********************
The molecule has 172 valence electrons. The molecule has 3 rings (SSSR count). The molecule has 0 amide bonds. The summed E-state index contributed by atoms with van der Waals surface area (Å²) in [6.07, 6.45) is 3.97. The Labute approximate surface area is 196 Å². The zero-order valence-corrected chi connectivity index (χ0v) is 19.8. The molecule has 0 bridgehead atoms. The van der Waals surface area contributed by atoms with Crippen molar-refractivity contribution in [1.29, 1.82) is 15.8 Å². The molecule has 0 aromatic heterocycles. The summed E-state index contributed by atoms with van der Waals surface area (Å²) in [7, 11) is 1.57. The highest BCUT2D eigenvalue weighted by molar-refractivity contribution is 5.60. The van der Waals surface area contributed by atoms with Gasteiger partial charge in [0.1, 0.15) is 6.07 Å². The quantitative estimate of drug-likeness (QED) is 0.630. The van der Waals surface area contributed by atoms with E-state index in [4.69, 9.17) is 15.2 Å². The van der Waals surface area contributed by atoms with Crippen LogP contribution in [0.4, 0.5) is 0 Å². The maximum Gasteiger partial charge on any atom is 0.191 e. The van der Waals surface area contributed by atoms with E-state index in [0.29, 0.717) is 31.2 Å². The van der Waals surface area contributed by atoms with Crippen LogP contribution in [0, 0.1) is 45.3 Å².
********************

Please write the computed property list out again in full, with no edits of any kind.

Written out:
The molecule has 172 valence electrons. The molecule has 3 rings (SSSR count). The molecule has 0 amide bonds. The summed E-state index contributed by atoms with van der Waals surface area (Å²) in [6.07, 6.45) is 3.97. The Labute approximate surface area is 196 Å². The zero-order valence-corrected chi connectivity index (χ0v) is 19.8. The molecule has 0 bridgehead atoms. The van der Waals surface area contributed by atoms with Crippen molar-refractivity contribution in [1.29, 1.82) is 15.8 Å². The molecule has 0 aromatic heterocycles. The summed E-state index contributed by atoms with van der Waals surface area (Å²) in [7, 11) is 1.57. The highest BCUT2D eigenvalue weighted by molar-refractivity contribution is 5.60. The van der Waals surface area contributed by atoms with Gasteiger partial charge in [0.1, 0.15) is 6.07 Å². The quantitative estimate of drug-likeness (QED) is 0.630. The van der Waals surface area contributed by atoms with E-state index in [4.69, 9.17) is 15.2 Å². The van der Waals surface area contributed by atoms with Crippen LogP contribution in [0.4, 0.5) is 0 Å². The maximum Gasteiger partial charge on any atom is 0.191 e. The van der Waals surface area contributed by atoms with E-state index in [0.29, 0.717) is 31.2 Å². The van der Waals surface area contributed by atoms with Crippen LogP contribution in [0, 0.1) is 45.3 Å².